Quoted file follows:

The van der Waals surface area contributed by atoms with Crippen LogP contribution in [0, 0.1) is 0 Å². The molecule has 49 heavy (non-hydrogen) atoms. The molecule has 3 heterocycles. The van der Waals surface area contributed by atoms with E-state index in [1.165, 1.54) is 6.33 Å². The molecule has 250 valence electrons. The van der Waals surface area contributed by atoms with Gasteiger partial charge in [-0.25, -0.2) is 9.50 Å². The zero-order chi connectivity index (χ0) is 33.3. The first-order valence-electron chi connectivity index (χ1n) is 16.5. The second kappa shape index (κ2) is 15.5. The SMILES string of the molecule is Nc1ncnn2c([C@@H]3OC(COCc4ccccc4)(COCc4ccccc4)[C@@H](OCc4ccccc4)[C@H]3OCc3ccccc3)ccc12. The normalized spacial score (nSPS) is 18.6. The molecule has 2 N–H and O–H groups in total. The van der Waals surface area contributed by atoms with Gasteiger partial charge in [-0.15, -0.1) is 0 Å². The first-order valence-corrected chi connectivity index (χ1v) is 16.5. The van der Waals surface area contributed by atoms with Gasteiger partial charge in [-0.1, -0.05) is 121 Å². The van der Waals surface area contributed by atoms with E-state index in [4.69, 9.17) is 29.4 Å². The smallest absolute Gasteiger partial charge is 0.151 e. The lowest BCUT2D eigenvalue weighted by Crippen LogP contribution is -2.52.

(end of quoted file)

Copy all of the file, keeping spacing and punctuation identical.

The van der Waals surface area contributed by atoms with Crippen LogP contribution in [0, 0.1) is 0 Å². The molecule has 49 heavy (non-hydrogen) atoms. The molecule has 3 heterocycles. The van der Waals surface area contributed by atoms with E-state index in [1.165, 1.54) is 6.33 Å². The molecule has 250 valence electrons. The van der Waals surface area contributed by atoms with Gasteiger partial charge in [-0.25, -0.2) is 9.50 Å². The zero-order chi connectivity index (χ0) is 33.3. The first-order valence-electron chi connectivity index (χ1n) is 16.5. The second kappa shape index (κ2) is 15.5. The SMILES string of the molecule is Nc1ncnn2c([C@@H]3OC(COCc4ccccc4)(COCc4ccccc4)[C@@H](OCc4ccccc4)[C@H]3OCc3ccccc3)ccc12. The normalized spacial score (nSPS) is 18.6. The molecule has 2 N–H and O–H groups in total. The van der Waals surface area contributed by atoms with Gasteiger partial charge in [-0.15, -0.1) is 0 Å². The first-order valence-corrected chi connectivity index (χ1v) is 16.5. The van der Waals surface area contributed by atoms with Gasteiger partial charge in [-0.1, -0.05) is 121 Å². The van der Waals surface area contributed by atoms with E-state index in [4.69, 9.17) is 29.4 Å². The smallest absolute Gasteiger partial charge is 0.151 e. The lowest BCUT2D eigenvalue weighted by Crippen LogP contribution is -2.52.